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On a Magical Musical Tour with Steam Powered Giraffe

Steam Powered Giraffe. Photo by David Bennett.


Jonathan Michael Sprague, The Jon. Photo by Lionsbrow.


Christopher Bennett, Rabbit. Photo by Lionsbrow.


David Michael Bennett, The Spine

It’s a warm summer’s day at the San Diego Zoo. People stroll, perhaps not as gracefully as the pink flamingos that greet visitors at the entrance, but not much faster than them either. To the north of the entrance is an ensemble offering a musical extravaganza with a real kink-in-time theme. A quartet plays 1950s surf music, while a front man in the garb and matching accent of a nineteenth century upperclass British explorer/academic – picture a mix of Phileas Fogg, Doctor Doolittle, and David Livingston – conducts a children’s hula-hoop contest.

After the hulas and a few “elementary, Dear Watsons,” a dancer takes to the Joan Embry’s Front Street Stage and wows the crowd with his dance mash up called Dancing Through the Decades, which features everything from the Chicken Dance to “I Like Big Butts and I Cannot Lie.”

Next to the Joan Embry stage is the steampunk mime and music troupe that has been making quite a splash in southern California and the rest of the country: Steam Powered Giraffe. For those of you who have been living in Paraguay or otherwise been out of the loop for the last 25 years, steampunk is a genre of art, dress, and expression that combines Victorian and nineteenth century industrialism with elements of science fiction, futurism, and mid-twentieth century noir.

Dressed in all black with red accents and extraordinary makeup, Steam Powered Giraffe portray themselves as robots. As they sing and play their guitars and mandolins, the effect is what you might expect had CP30 become a circus clown. With a hint of the original disco backbeat that drove the Bee Gees’ hit of the seventies, the trio of performers kicks off their first musical set of the afternoon with the song “Tragedy,” their silky smooth harmonies softening the driving sound of the Bee Gees’ original take on the tune. The trio of robots (or bots as they are sometimes called) is backed by a drummer and a multi-instrumentalist who jumps from keyboards to guitar to banjo.

The most animated of the trio is Rabbit, whose black top hat is accented by a set of steampunk goggles. Performed by Christopher (Bunny) Bennett, Rabbit’s arms swing about mechanically. He also tosses out topical one-liners.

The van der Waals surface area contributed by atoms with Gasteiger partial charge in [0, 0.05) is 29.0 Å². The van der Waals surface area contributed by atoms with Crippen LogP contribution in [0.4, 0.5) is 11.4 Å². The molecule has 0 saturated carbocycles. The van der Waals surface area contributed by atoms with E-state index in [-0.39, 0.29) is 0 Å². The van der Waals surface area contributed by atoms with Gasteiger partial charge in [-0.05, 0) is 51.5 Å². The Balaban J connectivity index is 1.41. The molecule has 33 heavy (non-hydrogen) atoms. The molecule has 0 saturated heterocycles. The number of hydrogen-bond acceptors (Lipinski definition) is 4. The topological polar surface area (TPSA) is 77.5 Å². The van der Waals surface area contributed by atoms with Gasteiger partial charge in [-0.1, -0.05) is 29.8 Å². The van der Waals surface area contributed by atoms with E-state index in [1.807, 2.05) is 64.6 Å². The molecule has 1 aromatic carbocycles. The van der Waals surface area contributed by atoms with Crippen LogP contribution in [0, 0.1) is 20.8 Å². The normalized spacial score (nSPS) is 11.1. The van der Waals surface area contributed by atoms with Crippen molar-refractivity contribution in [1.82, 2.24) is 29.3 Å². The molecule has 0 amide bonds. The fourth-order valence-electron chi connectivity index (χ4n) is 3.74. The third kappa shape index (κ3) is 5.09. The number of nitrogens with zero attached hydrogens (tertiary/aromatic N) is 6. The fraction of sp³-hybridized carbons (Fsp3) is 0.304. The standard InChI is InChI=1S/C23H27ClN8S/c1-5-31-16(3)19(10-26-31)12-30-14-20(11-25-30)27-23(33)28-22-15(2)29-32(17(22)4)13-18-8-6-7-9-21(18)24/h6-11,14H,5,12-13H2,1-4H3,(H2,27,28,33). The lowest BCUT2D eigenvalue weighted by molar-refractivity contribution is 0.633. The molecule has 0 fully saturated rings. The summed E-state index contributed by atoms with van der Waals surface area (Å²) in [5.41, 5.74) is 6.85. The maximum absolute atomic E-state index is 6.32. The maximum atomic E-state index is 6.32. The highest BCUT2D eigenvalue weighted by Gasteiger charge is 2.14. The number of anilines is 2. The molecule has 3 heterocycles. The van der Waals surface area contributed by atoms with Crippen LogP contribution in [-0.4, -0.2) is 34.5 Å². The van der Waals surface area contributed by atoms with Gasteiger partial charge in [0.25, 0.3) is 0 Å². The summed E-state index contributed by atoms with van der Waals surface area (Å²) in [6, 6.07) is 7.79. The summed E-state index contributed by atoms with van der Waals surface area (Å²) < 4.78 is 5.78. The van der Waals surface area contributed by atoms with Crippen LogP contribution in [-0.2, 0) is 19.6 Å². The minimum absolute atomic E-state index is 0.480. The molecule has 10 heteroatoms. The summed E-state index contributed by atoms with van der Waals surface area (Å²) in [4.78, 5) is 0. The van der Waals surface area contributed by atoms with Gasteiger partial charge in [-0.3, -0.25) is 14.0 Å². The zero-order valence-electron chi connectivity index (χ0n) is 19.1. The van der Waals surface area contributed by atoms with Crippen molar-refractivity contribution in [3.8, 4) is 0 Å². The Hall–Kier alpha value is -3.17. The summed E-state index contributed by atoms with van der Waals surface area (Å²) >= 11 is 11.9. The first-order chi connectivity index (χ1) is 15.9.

Playing the bass and the guitar is the Spine, the alter ego of David Michael Bennett (and identical twin brother of Bunny Bennett). A baritone, the Spine speaks as though he has just won the Wink Martindale award for sounding most like a 1950s disk jockey. Although Rabbit exhibits a more mechanical nature, the Spine looks more like a robot. His face is silvered and seems like he could be a cousin to the Tin Man from the Wizard of Oz. He sports a sharp black fedora, as well as a black vest and red tie.

Decked out in black top hat and red suspenders the Jon (please, no bathroom jokes here) completes the trio of human bots. He plays guitar and mandolin and is performed by Jonathan Michael Sprague
The band has made frequent appearances in and around San Diego, performing at Queen Bee’s, the Del Mar Fair, Legoland, the Temecula Music Festival, and the Oceanside Music Festival. They have also appeared at steampunk-themed events, such as the World Steam Expo in Dearborn, Michigan and Her Royal Majesty’s Steampunk Symposium, which is held in Long Beach.

The genesis of the troupe goes back to a theatre mime class at Grossmont College taught by Jerry Hagar, who had performed mime at Seaport Village for over 25 years as the character Kazoo. Hagar was known for eschewing the standard repertoire of mime – leaning on the imaginary mantelpiece, walking into the wind, and the ever famous (or infamous) being caught in the continually shrinking box – and encouraging his students to do the same.

Chris Bennett remembers, “I just happened to see his [Hagar’s] very last show. I’d been taking theatre classes and I got really involved in mime through this class. I got my brother to take the class as well. All of us, David, Jon, and I, took the class several times. I took the class four times!”